Exegesis Volume 3 Issue #9

From: "William D. Tallman"
Subject: Re: Exegesis Digest V3 #8

Exegesis Digest Fri, 30 Jan 1998

Date: Thu, 29 Jan 1998 23:35:55 +0000
From: "William D. Tallman"
To: exegesis
Subject: Re: Exegesis Digest V3 #8

 > Date: Tue, 27 Jan 1998 19:08:20 -0000
 > From: Matthew Wilson

 > .............................................The fact is that as a supernatural
 > phenomena astrology seems to require a spiritual home to align
 > itself to.

This does appear to be the case. This is a tenet I suggest we are best served by rejecting. We cannot address effectively anything we cannot analyze objectively, and one of the oldest 'truths' of our culture is that religious and/or spiritual subjects to not permit definitive analysis. These are, so far, matters of a subjective nature only.

I think the only thing we can do to further the case of astrology in the modern world is to assume that does *not* require a spiritual basis, that is, to assume that it does in fact have a basis in objective reality, where that basis must permit the possibility of discovery, measurement and analysis.

It would be interesting to contemplate whether a third option may exist here: is it possible that astrology has a basis that is neither (or both) subjective and objective and so must be regarded from some other perspective? If so, what perspective might that be?

 > The interest in Project Hindsight without a corresponding move to
 > Platonic Pantheism or an interest in Jyotish without becoming Hindu
 > seems to suggest otherwise.

Thank you for mentioning Project Hindsight. Indeed there are isolated yet powerful efforts on behalf of astrology. Unfortunately, these are the exception rather than the rule.

 > There has been significant scientific evaluation both of the
 > astrologers and of astrology (note the distinction) see Cornelius
 > 'Moment of Astrology' for more on this. The problem is that the
 > results have not been of any sensational significance to be of
 > interest to any but the theorists of which I include myself.

Perhaps you would be good enough to summarize some of this work. That would give us someplace to start.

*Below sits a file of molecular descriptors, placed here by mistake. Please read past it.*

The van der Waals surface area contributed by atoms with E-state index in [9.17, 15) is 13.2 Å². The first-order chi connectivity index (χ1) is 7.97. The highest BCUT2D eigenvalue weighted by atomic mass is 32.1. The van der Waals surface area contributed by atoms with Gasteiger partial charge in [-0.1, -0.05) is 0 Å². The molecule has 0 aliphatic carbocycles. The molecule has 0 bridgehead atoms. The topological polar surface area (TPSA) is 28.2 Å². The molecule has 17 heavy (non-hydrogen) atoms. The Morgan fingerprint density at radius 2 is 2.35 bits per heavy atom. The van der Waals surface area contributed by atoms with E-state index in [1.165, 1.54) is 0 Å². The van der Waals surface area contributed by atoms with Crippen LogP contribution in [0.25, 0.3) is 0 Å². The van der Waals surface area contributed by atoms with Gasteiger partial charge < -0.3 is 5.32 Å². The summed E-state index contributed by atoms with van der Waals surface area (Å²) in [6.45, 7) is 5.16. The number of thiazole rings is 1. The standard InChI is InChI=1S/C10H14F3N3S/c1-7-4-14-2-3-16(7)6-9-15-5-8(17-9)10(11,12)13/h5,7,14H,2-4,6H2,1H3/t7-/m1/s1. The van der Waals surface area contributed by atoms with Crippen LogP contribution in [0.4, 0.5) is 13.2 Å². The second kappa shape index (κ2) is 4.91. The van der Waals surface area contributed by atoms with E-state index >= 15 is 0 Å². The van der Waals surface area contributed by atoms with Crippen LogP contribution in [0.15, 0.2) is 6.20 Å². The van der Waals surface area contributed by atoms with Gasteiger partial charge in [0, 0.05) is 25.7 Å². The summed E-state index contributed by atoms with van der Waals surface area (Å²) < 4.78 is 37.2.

> Date: Tue, 27 Jan 98 13:45:16 -0800
 > From: "Joanna M. Ashmun"

 > Greetings to you long-winded sons-of-guns!

Greetings and welcome, Joanna!

 > If sloth had been the original sin we'd still be in paradise.

Ah yes. I suggest that for us poor mortals there must be a sufficient quantity of heat before there is light. How much heat that is, I dunno; I just hope we can raise a glimmer before we run out of gas!

 > I would like to see reviews of books and articles. On anything
 > relevant and anything that can be made relevant.

Another vote for Matthew summarizing work with which he is familiar?

 > Does anybody happen to know anything about stochastic resonance?

This is exactly the sort of question we need. Someone on this list must be at least familiar with stochastic resonance.

The issue here is signal to noise ratio, and what is involved in detecting signals otherwise too weak to be differentiated from noise. One of the more successful ways to increase differentiation is to generate what part of the signal one expects to exist and compare it to what is received. The difference then becomes a signal that may have meaning. A number of interesting questions arise from this idea.

Signals imply cyclicity. Has anyone investigated The Foundation for the Study of Cycles? It has a site < http://wanda.pond.com/~cycles >

Again, an open question to the moderator: previously posted articles that are of interest should or should not be reposted here, the alternative being to cite them so the reader can look them up in the archive?




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